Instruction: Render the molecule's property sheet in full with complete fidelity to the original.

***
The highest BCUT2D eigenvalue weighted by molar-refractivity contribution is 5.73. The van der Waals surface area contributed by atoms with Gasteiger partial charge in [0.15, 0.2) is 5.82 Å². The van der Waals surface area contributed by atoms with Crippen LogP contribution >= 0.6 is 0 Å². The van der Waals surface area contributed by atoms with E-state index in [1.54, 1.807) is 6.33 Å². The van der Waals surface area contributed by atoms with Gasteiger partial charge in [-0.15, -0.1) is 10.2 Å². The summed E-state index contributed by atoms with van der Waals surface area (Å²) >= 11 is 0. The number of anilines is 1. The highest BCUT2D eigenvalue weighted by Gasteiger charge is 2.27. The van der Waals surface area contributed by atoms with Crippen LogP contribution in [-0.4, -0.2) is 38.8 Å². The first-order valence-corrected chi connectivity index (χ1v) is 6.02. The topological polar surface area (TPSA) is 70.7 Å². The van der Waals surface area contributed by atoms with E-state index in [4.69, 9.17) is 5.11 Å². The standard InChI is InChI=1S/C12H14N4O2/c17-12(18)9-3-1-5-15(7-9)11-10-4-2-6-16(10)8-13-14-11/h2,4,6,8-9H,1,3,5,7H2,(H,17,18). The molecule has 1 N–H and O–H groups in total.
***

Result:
The highest BCUT2D eigenvalue weighted by molar-refractivity contribution is 5.73. The van der Waals surface area contributed by atoms with Gasteiger partial charge in [0.15, 0.2) is 5.82 Å². The van der Waals surface area contributed by atoms with Crippen LogP contribution >= 0.6 is 0 Å². The van der Waals surface area contributed by atoms with E-state index in [1.54, 1.807) is 6.33 Å². The van der Waals surface area contributed by atoms with Gasteiger partial charge in [-0.15, -0.1) is 10.2 Å². The summed E-state index contributed by atoms with van der Waals surface area (Å²) >= 11 is 0. The number of anilines is 1. The highest BCUT2D eigenvalue weighted by Gasteiger charge is 2.27. The van der Waals surface area contributed by atoms with Crippen LogP contribution in [-0.4, -0.2) is 38.8 Å². The first-order valence-corrected chi connectivity index (χ1v) is 6.02. The topological polar surface area (TPSA) is 70.7 Å². The van der Waals surface area contributed by atoms with E-state index in [4.69, 9.17) is 5.11 Å². The standard InChI is InChI=1S/C12H14N4O2/c17-12(18)9-3-1-5-15(7-9)11-10-4-2-6-16(10)8-13-14-11/h2,4,6,8-9H,1,3,5,7H2,(H,17,18). The molecule has 1 N–H and O–H groups in total.